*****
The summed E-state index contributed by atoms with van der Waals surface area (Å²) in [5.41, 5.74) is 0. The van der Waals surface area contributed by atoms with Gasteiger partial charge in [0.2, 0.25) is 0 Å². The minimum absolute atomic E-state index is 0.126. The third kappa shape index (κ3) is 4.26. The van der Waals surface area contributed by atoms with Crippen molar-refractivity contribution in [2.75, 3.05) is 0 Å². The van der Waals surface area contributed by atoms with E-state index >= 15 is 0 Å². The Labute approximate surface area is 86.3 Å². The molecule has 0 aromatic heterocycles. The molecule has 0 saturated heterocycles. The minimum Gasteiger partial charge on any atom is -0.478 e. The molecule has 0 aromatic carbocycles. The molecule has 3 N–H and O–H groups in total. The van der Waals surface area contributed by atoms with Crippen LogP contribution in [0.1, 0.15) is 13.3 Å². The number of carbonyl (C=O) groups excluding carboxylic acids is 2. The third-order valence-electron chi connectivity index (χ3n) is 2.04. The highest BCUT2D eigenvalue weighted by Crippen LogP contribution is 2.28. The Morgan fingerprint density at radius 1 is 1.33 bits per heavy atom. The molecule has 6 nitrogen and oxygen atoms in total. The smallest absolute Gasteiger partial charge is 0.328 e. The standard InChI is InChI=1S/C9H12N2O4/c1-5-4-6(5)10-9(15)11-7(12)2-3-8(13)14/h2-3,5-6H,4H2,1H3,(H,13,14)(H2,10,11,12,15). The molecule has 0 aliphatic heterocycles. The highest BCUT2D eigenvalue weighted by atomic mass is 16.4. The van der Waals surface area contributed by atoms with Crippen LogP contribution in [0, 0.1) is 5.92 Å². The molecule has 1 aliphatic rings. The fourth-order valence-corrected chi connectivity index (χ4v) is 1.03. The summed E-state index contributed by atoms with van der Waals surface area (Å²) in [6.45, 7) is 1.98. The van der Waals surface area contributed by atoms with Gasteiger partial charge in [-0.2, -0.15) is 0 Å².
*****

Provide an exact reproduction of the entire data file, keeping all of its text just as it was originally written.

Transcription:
The summed E-state index contributed by atoms with van der Waals surface area (Å²) in [5.41, 5.74) is 0. The van der Waals surface area contributed by atoms with Gasteiger partial charge in [0.2, 0.25) is 0 Å². The minimum absolute atomic E-state index is 0.126. The third kappa shape index (κ3) is 4.26. The van der Waals surface area contributed by atoms with Crippen molar-refractivity contribution in [2.75, 3.05) is 0 Å². The van der Waals surface area contributed by atoms with E-state index >= 15 is 0 Å². The Labute approximate surface area is 86.3 Å². The molecule has 0 aromatic heterocycles. The molecule has 0 saturated heterocycles. The minimum Gasteiger partial charge on any atom is -0.478 e. The molecule has 0 aromatic carbocycles. The molecule has 3 N–H and O–H groups in total. The van der Waals surface area contributed by atoms with Crippen LogP contribution in [0.1, 0.15) is 13.3 Å². The number of carbonyl (C=O) groups excluding carboxylic acids is 2. The third-order valence-electron chi connectivity index (χ3n) is 2.04. The highest BCUT2D eigenvalue weighted by Crippen LogP contribution is 2.28. The Morgan fingerprint density at radius 1 is 1.33 bits per heavy atom. The molecule has 6 nitrogen and oxygen atoms in total. The smallest absolute Gasteiger partial charge is 0.328 e. The standard InChI is InChI=1S/C9H12N2O4/c1-5-4-6(5)10-9(15)11-7(12)2-3-8(13)14/h2-3,5-6H,4H2,1H3,(H,13,14)(H2,10,11,12,15). The molecule has 0 aliphatic heterocycles. The highest BCUT2D eigenvalue weighted by atomic mass is 16.4. The van der Waals surface area contributed by atoms with Crippen LogP contribution in [0, 0.1) is 5.92 Å². The molecule has 1 aliphatic rings. The fourth-order valence-corrected chi connectivity index (χ4v) is 1.03. The summed E-state index contributed by atoms with van der Waals surface area (Å²) in [6.45, 7) is 1.98. The van der Waals surface area contributed by atoms with Gasteiger partial charge in [-0.2, -0.15) is 0 Å².